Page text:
Direct. VIII. Consider that if the devil should appear to thee, yea, and carry thee to the top of a mountain, or the pinnacle of the temple, and talk to thee with blasphemous temptations, it would be no other than what thy Lord himself submitted to; who was still the dearly beloved of the Father, Matt. 4. One sin is more terrible than this.
Direct. IX. Remember that if God should permit him to appear to thee, it might turn to thy very great advantage; by killing all thy unbelief, or doubts, of angels, and spirits, and the unseen world. It would sensibly prove to thee that there is indeed an unhappy race of spirits, who envy man and seek his ruin; and so would more convince thee of the evil of sin, the danger of souls, the need of godliness, and the truth of Christianity. And it is like this is one cause why the devil no more appeareth in the world, not only because it is contrary to the ordinary government of God, who will have us live by faith and not by sight; but also because the devil knoweth how much it would do to destroy his kingdom, by destroying infidelity, atheism, and security, and awakening men to faith, and fear, and godliness. The fowler or the angler must not come in sight, lest he spoil his game by frightening it away.
Direct. X. If it be the spiritual temptations and molestations only of Satan which you fear, remember that you have more cause to fear yourselves, for he can but tempt you; and if you do not more against yourselves, than all the devils in hell can do, you will never perish. And if you are willing to accept and yield to Christ, you need not inordinately fear either Satan or yourselves. For it is in the name and strength of Christ, and under his conduct and protection, that you are to begin and finish your warfare. And the Spirit that is in us, is greater and stronger than the spirit that is in the world, and that molesteth us, 1 John 4:4. And the "Father that giveth us to Christ is greater than all, and none can pluck us out of his hands," John 10:29. "And the God of peace will tread down Satan under our feet," Rom. 16:20. If it were in his power he would molest us daily, and we had never escaped so far as we have done: our daily experience telleth us that we have a Protector.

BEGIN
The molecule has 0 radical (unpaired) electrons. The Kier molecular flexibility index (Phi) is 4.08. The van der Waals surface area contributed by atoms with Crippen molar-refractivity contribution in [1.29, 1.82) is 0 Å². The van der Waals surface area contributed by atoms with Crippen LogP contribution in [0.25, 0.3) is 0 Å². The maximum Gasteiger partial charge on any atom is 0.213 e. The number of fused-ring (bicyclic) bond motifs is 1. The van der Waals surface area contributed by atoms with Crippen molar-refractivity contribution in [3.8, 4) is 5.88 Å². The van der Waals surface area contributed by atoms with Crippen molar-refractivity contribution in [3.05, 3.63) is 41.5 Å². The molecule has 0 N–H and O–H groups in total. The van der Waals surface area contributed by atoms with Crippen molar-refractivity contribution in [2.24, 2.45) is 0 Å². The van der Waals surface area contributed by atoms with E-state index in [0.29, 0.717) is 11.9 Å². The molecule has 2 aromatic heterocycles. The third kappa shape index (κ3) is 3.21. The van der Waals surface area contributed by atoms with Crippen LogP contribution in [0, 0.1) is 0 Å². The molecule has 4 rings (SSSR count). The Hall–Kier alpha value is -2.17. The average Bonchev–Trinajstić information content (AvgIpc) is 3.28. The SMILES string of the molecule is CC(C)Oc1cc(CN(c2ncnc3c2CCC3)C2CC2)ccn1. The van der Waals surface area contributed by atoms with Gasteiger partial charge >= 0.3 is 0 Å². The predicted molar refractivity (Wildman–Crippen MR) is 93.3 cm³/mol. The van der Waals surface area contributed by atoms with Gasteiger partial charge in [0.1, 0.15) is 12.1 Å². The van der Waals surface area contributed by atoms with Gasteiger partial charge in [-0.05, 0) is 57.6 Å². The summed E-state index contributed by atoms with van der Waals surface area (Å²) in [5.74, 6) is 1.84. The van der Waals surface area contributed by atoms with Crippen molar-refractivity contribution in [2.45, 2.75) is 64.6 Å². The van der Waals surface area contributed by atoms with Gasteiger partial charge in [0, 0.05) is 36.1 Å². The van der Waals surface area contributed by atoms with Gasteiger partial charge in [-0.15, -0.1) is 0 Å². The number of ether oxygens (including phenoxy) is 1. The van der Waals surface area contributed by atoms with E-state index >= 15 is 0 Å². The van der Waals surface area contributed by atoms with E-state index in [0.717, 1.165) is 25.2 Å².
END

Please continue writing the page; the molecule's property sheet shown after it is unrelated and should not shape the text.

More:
Direct. I. Ground thy soul and hopes on Christ, and lay up thy treasure in heaven; be not a worldling that liveth in hope of happiness in the creature; and then thou art so far above the fear of men, as knowing that thy treasure is above their reach, and thy foundation and fortress safe from their assaults. It is a base, hypocritical, worldly heart that maketh you immoderately afraid of men. Are you afraid lest they should storm and plunder heaven? Or lest they cast you into hell? Or lest they turn God against you? Or lest they bribe or overawe your Judge? No, no! These are none of your fears! No; you are not so much as afraid lest they hinder one of your prayers from prevailing with God; nor lest their prison walls and chains should keep out God and his Spirit from you, and force you from your communion with him! You are not afraid lest they forcibly rob you of one degree of grace, or heavenly-mindedness, or hopes of the life to come! (If it be lest they hinder you from these by tempting or affrighting you into sin, (which is all the hurt they can do your souls,) then you are the more engaged to cast away the fears of their hurting your bodies, because that is their very temptation to hurt your souls.) No; it is their hurting of your flesh, the diminishing your estates, the depriving you of your liberty or worldly accommodations, or of your lives, which is the thing you fear. And doth not this show how much your hearts are yet on earth? And how much unmortified worldliness and fleshliness is still within you? And how much yet your hearts are false to God and heaven? Oh how the discovery should humble you! To find that you are yet no more dead to the things of the world, and that the cross of Christ hath yet no more crucified it to you! To find that yet the fleshly interest is so powerful in you, and the interest of Christ and heaven is so low! that God seemeth not enough for you, and that you cannot take heaven alone for your portion, but are so much afraid of losing earth! O presently search into the bottom of this corruption in your hearts, and lament your worldliness and hypocrisy, and work it out, and set your hearts and hopes above, and be content with God and heaven alone, and then this inordinate fear of man will have nothing left to work upon.